Iloilo City is indeed a repository of ancient and historical heritage. Every visitor can not miss-out the iconic imagery that these structures impose on the viewers’ perception. The mixture of its colonial past and western influence is a unique feature of Iloilo City’s line-up of cultural and ar! s! c treasures.
The stand-out Baroque architectural design of Molo Church (St. Anne Parish) reflects the dominant influence of Catholicism in the Iloilo. From an early place used to be known as a Chinese Ghetto to the seat of Spanish authority in the south western side of Iloilo, Molo Church is astonishingly a surviving heritage of Iloilo City. It resembles the deep spirituality of the Ilonggos and an enduring legacy of majestic artistry handed down from generations to generations, from the complexities of a colonial past.
Historical records attest to the fact that Iloilo City had been a prominent place hos! ng the religious-political power of the Spanish Authority during the colonial period. Of course we can’t deny the fact that the first political structure of Spanish Colonial Power in the entire Philippine Archipelago was established in the town of Oton, Iloilo, (the site of first “Encomienda System”). So it is not surprising if a lot of districts in Iloilo City had been adjunct of this Center of colonial political authority. Molo District and Jaro are the most commonly referred to as the place of “Alcalde Mayor”.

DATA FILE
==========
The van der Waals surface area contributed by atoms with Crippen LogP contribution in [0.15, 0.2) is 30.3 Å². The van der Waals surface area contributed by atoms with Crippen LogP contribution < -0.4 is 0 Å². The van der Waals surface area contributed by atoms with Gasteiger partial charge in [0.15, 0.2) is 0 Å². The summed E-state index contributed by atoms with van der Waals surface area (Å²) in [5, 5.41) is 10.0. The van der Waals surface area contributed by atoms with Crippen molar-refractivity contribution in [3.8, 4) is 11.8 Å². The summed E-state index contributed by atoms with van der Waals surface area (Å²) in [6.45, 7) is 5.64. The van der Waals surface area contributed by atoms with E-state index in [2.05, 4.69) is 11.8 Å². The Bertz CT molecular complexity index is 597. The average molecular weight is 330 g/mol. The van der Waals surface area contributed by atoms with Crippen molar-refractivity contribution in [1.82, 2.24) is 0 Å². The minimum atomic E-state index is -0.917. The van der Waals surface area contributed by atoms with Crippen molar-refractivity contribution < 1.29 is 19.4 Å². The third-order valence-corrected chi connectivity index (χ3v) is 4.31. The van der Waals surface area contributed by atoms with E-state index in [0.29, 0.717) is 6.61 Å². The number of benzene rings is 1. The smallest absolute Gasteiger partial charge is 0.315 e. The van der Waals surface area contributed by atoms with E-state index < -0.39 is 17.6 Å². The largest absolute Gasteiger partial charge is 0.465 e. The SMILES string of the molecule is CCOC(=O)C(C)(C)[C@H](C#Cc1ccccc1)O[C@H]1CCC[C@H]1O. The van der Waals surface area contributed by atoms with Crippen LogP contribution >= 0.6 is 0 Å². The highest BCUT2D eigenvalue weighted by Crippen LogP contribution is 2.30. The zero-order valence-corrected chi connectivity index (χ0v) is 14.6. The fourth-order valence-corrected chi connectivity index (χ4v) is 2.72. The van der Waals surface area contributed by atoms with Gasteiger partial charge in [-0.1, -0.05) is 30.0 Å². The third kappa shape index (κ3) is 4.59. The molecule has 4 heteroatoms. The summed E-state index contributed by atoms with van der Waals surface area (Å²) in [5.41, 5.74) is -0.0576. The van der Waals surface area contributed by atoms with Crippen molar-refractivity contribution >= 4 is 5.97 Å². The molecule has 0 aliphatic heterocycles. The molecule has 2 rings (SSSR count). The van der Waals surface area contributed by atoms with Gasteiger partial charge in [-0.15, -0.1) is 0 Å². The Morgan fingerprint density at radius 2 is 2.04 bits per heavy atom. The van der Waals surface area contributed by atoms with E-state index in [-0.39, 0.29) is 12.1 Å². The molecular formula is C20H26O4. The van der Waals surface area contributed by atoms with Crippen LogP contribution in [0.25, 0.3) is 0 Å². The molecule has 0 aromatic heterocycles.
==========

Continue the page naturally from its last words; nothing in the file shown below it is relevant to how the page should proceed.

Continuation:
The famous Jaro Cathedral and the prominent Jaro Belfry across it are among the monuments of religious heritage in Iloilo City. Until today, Jaro Cathedral still symbolizes and literally hosts the main Catholic Church’s hierarchical center of authority. The Jaro Belfry survived a major earthquake disaster some! me before the outbreak of World War II. Presently , it is a symbol of strong colonial heritage in the city.
Calle Real or the main downtown area of Iloilo City does not only host the traditional trading bazaars of old entrepreneurial Chinese families. Old Spanish Houses of the “illustrados” (the rich Spanish mes! zo families) still adorn its far end area along the road going to Plaza Libertad ( JM Basa St.) These colonial houses which age more than a century since they were first built have their counterparts in the old mansions of the Montinola, and Lizares in Jaro District.
The glorious and colorful history of Iloilo City is more vividly preserved in the monuments of heritage that continue to amaze visitors who come to the city. Written historical records may only possess the informa! on of the past but they can never take the place of living heritage as undying tes! monies of a people, their struggles, aspira! ons dreams and their cultural uniqueness. This is the living testimony of Iloilo City’s ancient and historical heritage.